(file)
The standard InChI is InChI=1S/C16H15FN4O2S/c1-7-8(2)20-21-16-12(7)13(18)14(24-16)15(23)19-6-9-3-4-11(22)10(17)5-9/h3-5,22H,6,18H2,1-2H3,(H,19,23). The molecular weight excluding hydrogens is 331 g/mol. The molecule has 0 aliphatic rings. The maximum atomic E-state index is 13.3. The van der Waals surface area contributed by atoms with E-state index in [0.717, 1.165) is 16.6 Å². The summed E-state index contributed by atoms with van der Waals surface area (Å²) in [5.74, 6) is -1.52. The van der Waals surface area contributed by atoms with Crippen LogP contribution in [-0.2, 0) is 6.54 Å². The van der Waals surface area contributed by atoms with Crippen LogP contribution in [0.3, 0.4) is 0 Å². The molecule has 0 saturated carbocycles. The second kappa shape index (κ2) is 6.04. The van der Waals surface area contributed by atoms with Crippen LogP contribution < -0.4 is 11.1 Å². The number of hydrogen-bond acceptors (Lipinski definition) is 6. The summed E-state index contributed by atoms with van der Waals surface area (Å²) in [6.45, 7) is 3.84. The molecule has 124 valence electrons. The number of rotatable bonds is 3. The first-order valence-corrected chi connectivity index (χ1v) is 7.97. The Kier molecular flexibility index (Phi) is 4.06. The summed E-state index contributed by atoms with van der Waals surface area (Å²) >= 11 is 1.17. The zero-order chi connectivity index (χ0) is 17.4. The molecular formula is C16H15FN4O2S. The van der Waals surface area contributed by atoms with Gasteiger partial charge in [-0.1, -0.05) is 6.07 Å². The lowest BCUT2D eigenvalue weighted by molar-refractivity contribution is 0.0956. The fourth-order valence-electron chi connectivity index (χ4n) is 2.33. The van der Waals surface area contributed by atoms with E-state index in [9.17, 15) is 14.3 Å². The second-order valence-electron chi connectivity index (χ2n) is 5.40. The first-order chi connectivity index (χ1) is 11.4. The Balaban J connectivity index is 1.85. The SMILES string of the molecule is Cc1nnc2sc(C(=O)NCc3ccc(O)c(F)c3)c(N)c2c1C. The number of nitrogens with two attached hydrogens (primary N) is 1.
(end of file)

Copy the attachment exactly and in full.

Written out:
The standard InChI is InChI=1S/C16H15FN4O2S/c1-7-8(2)20-21-16-12(7)13(18)14(24-16)15(23)19-6-9-3-4-11(22)10(17)5-9/h3-5,22H,6,18H2,1-2H3,(H,19,23). The molecular weight excluding hydrogens is 331 g/mol. The molecule has 0 aliphatic rings. The maximum atomic E-state index is 13.3. The van der Waals surface area contributed by atoms with E-state index in [0.717, 1.165) is 16.6 Å². The summed E-state index contributed by atoms with van der Waals surface area (Å²) in [5.74, 6) is -1.52. The van der Waals surface area contributed by atoms with Crippen LogP contribution in [-0.2, 0) is 6.54 Å². The van der Waals surface area contributed by atoms with Crippen LogP contribution in [0.3, 0.4) is 0 Å². The molecule has 0 saturated carbocycles. The second kappa shape index (κ2) is 6.04. The van der Waals surface area contributed by atoms with Crippen LogP contribution < -0.4 is 11.1 Å². The number of hydrogen-bond acceptors (Lipinski definition) is 6. The summed E-state index contributed by atoms with van der Waals surface area (Å²) in [6.45, 7) is 3.84. The molecule has 124 valence electrons. The number of rotatable bonds is 3. The first-order valence-corrected chi connectivity index (χ1v) is 7.97. The Kier molecular flexibility index (Phi) is 4.06. The summed E-state index contributed by atoms with van der Waals surface area (Å²) >= 11 is 1.17. The zero-order chi connectivity index (χ0) is 17.4. The molecular formula is C16H15FN4O2S. The van der Waals surface area contributed by atoms with Gasteiger partial charge in [-0.1, -0.05) is 6.07 Å². The lowest BCUT2D eigenvalue weighted by molar-refractivity contribution is 0.0956. The fourth-order valence-electron chi connectivity index (χ4n) is 2.33. The van der Waals surface area contributed by atoms with E-state index in [9.17, 15) is 14.3 Å². The second-order valence-electron chi connectivity index (χ2n) is 5.40. The first-order chi connectivity index (χ1) is 11.4. The Balaban J connectivity index is 1.85. The SMILES string of the molecule is Cc1nnc2sc(C(=O)NCc3ccc(O)c(F)c3)c(N)c2c1C. The number of nitrogens with two attached hydrogens (primary N) is 1.